Did you know bacteria have viruses too? This summer, during my INBRE research fellowship I will be looking for bacterial viruses, also known as bacteriophage, for three human pathogens and one fish pathogen. Bacteriophages have been used, and will mostly likely be used more in the future to treat infections, and contaminations caused by these organisms. Since viruses live in the environment all around us, I will be looking for these bacteriophages from samples found in cow feces, soil, and ponds. If bacteriophages are present in these environmental samples, when I plate them, there will be clear plaques that form. These clear plaques will end up being cut out of the agar and re-plated to see if the concentrated agar plaques can be amplified.
I am entering my third week of research, which has been wonderful. I am currently working on sequencing the 16s rRNA region of my three human pathogen bacterial samples. The reasoning behind this is to verify that I am in fact working with the bacteria I think I am. Also, I have started my Bacterial enrichments from my six environmental samples. This week, as shown in the picture above, I was able to plate one of my bacterial samples with the six different environmental enrichments, and incubate them. On Wednesday I was able to look at my plates and had 13 promising plaques. These plaques were cored and will be plated again next week to see if amplification occurs, and to see if these plaques are viable bacteriophage.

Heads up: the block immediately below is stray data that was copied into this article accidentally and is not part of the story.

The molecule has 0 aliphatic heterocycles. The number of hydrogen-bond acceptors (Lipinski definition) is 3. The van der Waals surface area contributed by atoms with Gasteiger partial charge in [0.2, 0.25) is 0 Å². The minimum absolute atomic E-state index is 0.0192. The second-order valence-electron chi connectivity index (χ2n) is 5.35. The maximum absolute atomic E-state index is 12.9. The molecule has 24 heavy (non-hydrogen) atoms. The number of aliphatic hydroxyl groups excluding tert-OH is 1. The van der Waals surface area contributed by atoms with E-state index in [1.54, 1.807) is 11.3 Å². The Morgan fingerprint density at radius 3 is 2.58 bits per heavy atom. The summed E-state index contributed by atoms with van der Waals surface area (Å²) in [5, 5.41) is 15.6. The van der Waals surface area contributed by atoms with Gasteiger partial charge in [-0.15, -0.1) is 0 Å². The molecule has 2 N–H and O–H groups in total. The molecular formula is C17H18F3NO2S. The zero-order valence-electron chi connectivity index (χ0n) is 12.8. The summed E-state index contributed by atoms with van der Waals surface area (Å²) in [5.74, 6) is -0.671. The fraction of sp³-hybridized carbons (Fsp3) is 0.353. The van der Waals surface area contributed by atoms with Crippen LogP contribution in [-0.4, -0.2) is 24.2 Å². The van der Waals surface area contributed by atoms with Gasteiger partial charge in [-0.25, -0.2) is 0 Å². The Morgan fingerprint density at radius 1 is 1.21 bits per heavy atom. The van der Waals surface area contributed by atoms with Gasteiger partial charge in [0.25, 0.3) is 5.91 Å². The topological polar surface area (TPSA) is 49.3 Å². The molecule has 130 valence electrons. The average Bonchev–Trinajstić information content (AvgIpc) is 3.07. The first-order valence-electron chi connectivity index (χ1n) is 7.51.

As in most research, setbacks do occur, and I have experience a few already. One examples of a setback that occurred for me was when picturing my electrophoresis gel with my PCR samples on them, my negative controls had bands, which meant there was DNA present. That is definitely not supposed to happen. When discussing this with my professor, I realized I had used tubes that were not DNA and RNA free which caused DNA to get into my negative control samples. Lucky for me this was an easy fix, I just had to re-do my PCR and Gel.